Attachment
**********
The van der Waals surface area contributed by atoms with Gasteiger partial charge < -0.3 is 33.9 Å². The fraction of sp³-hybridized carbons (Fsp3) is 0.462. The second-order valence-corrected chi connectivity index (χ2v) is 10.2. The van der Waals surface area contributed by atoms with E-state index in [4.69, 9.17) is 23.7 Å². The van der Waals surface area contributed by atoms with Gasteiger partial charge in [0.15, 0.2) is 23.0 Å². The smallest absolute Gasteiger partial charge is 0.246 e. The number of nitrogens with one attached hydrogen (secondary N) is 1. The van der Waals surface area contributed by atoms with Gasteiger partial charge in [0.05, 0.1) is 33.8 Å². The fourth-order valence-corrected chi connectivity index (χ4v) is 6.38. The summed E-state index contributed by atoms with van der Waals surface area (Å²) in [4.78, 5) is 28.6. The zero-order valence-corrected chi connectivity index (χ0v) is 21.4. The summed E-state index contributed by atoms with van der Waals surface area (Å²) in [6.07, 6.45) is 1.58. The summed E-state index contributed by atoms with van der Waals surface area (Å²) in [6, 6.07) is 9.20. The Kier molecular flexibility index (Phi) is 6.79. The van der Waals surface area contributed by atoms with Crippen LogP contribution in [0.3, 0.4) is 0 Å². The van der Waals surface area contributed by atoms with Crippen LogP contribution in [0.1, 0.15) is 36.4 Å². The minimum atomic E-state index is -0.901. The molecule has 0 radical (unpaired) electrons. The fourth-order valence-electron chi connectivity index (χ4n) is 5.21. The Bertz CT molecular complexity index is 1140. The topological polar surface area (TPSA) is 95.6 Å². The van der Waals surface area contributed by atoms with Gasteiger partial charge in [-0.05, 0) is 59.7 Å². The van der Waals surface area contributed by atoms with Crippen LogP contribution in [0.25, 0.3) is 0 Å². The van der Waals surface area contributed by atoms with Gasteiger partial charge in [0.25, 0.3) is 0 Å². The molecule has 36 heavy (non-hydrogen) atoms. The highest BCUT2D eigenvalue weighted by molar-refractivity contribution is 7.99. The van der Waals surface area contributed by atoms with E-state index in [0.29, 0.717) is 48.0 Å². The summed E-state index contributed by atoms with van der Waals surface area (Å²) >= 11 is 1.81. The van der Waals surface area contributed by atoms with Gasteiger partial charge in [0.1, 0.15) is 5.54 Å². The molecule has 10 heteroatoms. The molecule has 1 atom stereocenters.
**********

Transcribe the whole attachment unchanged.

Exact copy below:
The van der Waals surface area contributed by atoms with Gasteiger partial charge < -0.3 is 33.9 Å². The fraction of sp³-hybridized carbons (Fsp3) is 0.462. The second-order valence-corrected chi connectivity index (χ2v) is 10.2. The van der Waals surface area contributed by atoms with E-state index in [4.69, 9.17) is 23.7 Å². The van der Waals surface area contributed by atoms with Gasteiger partial charge in [0.15, 0.2) is 23.0 Å². The smallest absolute Gasteiger partial charge is 0.246 e. The number of nitrogens with one attached hydrogen (secondary N) is 1. The van der Waals surface area contributed by atoms with Gasteiger partial charge in [0.05, 0.1) is 33.8 Å². The fourth-order valence-corrected chi connectivity index (χ4v) is 6.38. The summed E-state index contributed by atoms with van der Waals surface area (Å²) in [4.78, 5) is 28.6. The zero-order valence-corrected chi connectivity index (χ0v) is 21.4. The summed E-state index contributed by atoms with van der Waals surface area (Å²) in [6.07, 6.45) is 1.58. The summed E-state index contributed by atoms with van der Waals surface area (Å²) in [6, 6.07) is 9.20. The Kier molecular flexibility index (Phi) is 6.79. The van der Waals surface area contributed by atoms with Crippen LogP contribution in [0.3, 0.4) is 0 Å². The van der Waals surface area contributed by atoms with Crippen LogP contribution in [0.1, 0.15) is 36.4 Å². The minimum atomic E-state index is -0.901. The molecule has 0 radical (unpaired) electrons. The fourth-order valence-electron chi connectivity index (χ4n) is 5.21. The Bertz CT molecular complexity index is 1140. The topological polar surface area (TPSA) is 95.6 Å². The van der Waals surface area contributed by atoms with Gasteiger partial charge in [-0.05, 0) is 59.7 Å². The van der Waals surface area contributed by atoms with Crippen LogP contribution in [0.25, 0.3) is 0 Å². The van der Waals surface area contributed by atoms with Gasteiger partial charge in [0.25, 0.3) is 0 Å². The molecule has 36 heavy (non-hydrogen) atoms. The highest BCUT2D eigenvalue weighted by molar-refractivity contribution is 7.99. The van der Waals surface area contributed by atoms with E-state index in [0.29, 0.717) is 48.0 Å². The summed E-state index contributed by atoms with van der Waals surface area (Å²) >= 11 is 1.81. The van der Waals surface area contributed by atoms with Gasteiger partial charge in [0.1, 0.15) is 5.54 Å². The molecule has 10 heteroatoms. The molecule has 1 atom stereocenters.